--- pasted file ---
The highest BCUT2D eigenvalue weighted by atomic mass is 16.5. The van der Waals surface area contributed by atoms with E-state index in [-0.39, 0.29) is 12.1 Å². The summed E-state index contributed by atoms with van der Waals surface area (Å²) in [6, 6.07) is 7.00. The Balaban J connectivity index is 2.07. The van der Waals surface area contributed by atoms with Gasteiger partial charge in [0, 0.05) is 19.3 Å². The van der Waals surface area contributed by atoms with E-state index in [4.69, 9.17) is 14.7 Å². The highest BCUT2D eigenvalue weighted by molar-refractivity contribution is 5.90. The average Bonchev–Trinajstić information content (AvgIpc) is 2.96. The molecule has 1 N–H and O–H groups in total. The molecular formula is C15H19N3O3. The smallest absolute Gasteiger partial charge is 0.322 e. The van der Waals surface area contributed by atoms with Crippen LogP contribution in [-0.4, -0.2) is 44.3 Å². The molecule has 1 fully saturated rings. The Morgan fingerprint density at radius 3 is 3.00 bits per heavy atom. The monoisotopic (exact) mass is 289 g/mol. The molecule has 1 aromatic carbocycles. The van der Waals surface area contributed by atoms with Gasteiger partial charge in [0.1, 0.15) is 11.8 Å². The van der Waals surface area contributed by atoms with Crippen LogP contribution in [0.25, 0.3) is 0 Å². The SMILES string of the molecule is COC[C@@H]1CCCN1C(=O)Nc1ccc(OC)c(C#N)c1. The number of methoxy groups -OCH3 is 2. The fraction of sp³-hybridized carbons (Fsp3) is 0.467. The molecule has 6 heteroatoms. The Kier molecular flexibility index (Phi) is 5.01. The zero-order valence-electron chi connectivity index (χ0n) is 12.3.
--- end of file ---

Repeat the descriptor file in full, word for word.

The highest BCUT2D eigenvalue weighted by atomic mass is 16.5. The van der Waals surface area contributed by atoms with E-state index in [-0.39, 0.29) is 12.1 Å². The summed E-state index contributed by atoms with van der Waals surface area (Å²) in [6, 6.07) is 7.00. The Balaban J connectivity index is 2.07. The van der Waals surface area contributed by atoms with Gasteiger partial charge in [0, 0.05) is 19.3 Å². The van der Waals surface area contributed by atoms with E-state index in [4.69, 9.17) is 14.7 Å². The highest BCUT2D eigenvalue weighted by molar-refractivity contribution is 5.90. The average Bonchev–Trinajstić information content (AvgIpc) is 2.96. The molecule has 1 N–H and O–H groups in total. The molecular formula is C15H19N3O3. The smallest absolute Gasteiger partial charge is 0.322 e. The van der Waals surface area contributed by atoms with Crippen LogP contribution in [-0.4, -0.2) is 44.3 Å². The molecule has 1 fully saturated rings. The Morgan fingerprint density at radius 3 is 3.00 bits per heavy atom. The monoisotopic (exact) mass is 289 g/mol. The molecule has 1 aromatic carbocycles. The van der Waals surface area contributed by atoms with Gasteiger partial charge in [0.1, 0.15) is 11.8 Å². The van der Waals surface area contributed by atoms with Crippen LogP contribution in [0.25, 0.3) is 0 Å². The SMILES string of the molecule is COC[C@@H]1CCCN1C(=O)Nc1ccc(OC)c(C#N)c1. The number of methoxy groups -OCH3 is 2. The fraction of sp³-hybridized carbons (Fsp3) is 0.467. The molecule has 6 heteroatoms. The Kier molecular flexibility index (Phi) is 5.01. The zero-order valence-electron chi connectivity index (χ0n) is 12.3.